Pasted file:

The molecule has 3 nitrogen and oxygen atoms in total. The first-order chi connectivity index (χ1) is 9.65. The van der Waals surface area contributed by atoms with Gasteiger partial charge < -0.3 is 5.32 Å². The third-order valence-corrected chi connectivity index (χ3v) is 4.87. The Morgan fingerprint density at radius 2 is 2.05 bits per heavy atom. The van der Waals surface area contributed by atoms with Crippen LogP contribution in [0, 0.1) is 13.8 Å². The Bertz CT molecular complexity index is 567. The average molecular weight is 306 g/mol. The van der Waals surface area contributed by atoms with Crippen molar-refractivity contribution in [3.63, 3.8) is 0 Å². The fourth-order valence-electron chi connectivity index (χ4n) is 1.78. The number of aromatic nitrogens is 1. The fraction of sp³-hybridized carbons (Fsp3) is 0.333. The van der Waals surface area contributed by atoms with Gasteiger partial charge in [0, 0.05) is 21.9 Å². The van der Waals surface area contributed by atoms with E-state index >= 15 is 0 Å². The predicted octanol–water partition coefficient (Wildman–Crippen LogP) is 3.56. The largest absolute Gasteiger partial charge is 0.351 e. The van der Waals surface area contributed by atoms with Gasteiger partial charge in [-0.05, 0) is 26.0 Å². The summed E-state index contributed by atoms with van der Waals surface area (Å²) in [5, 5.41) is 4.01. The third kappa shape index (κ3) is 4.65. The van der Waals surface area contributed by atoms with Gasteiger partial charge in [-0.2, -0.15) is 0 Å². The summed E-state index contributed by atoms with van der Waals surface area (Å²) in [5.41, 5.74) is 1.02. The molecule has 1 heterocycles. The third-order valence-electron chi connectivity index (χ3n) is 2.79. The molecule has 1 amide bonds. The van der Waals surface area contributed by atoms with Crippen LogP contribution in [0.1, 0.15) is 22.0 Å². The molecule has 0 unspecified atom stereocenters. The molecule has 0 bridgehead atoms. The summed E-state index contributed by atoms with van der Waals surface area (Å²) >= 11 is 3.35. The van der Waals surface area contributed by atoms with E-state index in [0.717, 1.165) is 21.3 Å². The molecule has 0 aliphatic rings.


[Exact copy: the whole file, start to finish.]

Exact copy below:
The molecule has 3 nitrogen and oxygen atoms in total. The first-order chi connectivity index (χ1) is 9.65. The van der Waals surface area contributed by atoms with Gasteiger partial charge < -0.3 is 5.32 Å². The third-order valence-corrected chi connectivity index (χ3v) is 4.87. The Morgan fingerprint density at radius 2 is 2.05 bits per heavy atom. The van der Waals surface area contributed by atoms with Crippen LogP contribution in [0, 0.1) is 13.8 Å². The Bertz CT molecular complexity index is 567. The average molecular weight is 306 g/mol. The van der Waals surface area contributed by atoms with Crippen molar-refractivity contribution in [3.63, 3.8) is 0 Å². The fourth-order valence-electron chi connectivity index (χ4n) is 1.78. The number of aromatic nitrogens is 1. The fraction of sp³-hybridized carbons (Fsp3) is 0.333. The van der Waals surface area contributed by atoms with Gasteiger partial charge in [0, 0.05) is 21.9 Å². The van der Waals surface area contributed by atoms with E-state index >= 15 is 0 Å². The predicted octanol–water partition coefficient (Wildman–Crippen LogP) is 3.56. The largest absolute Gasteiger partial charge is 0.351 e. The van der Waals surface area contributed by atoms with Gasteiger partial charge in [-0.05, 0) is 26.0 Å². The summed E-state index contributed by atoms with van der Waals surface area (Å²) in [5, 5.41) is 4.01. The third kappa shape index (κ3) is 4.65. The van der Waals surface area contributed by atoms with Gasteiger partial charge in [-0.2, -0.15) is 0 Å². The summed E-state index contributed by atoms with van der Waals surface area (Å²) in [5.41, 5.74) is 1.02. The molecule has 1 heterocycles. The third-order valence-electron chi connectivity index (χ3n) is 2.79. The molecule has 1 amide bonds. The van der Waals surface area contributed by atoms with Crippen LogP contribution in [0.1, 0.15) is 22.0 Å². The molecule has 0 unspecified atom stereocenters. The molecule has 0 bridgehead atoms. The summed E-state index contributed by atoms with van der Waals surface area (Å²) >= 11 is 3.35. The van der Waals surface area contributed by atoms with E-state index in [0.717, 1.165) is 21.3 Å². The molecule has 0 aliphatic rings.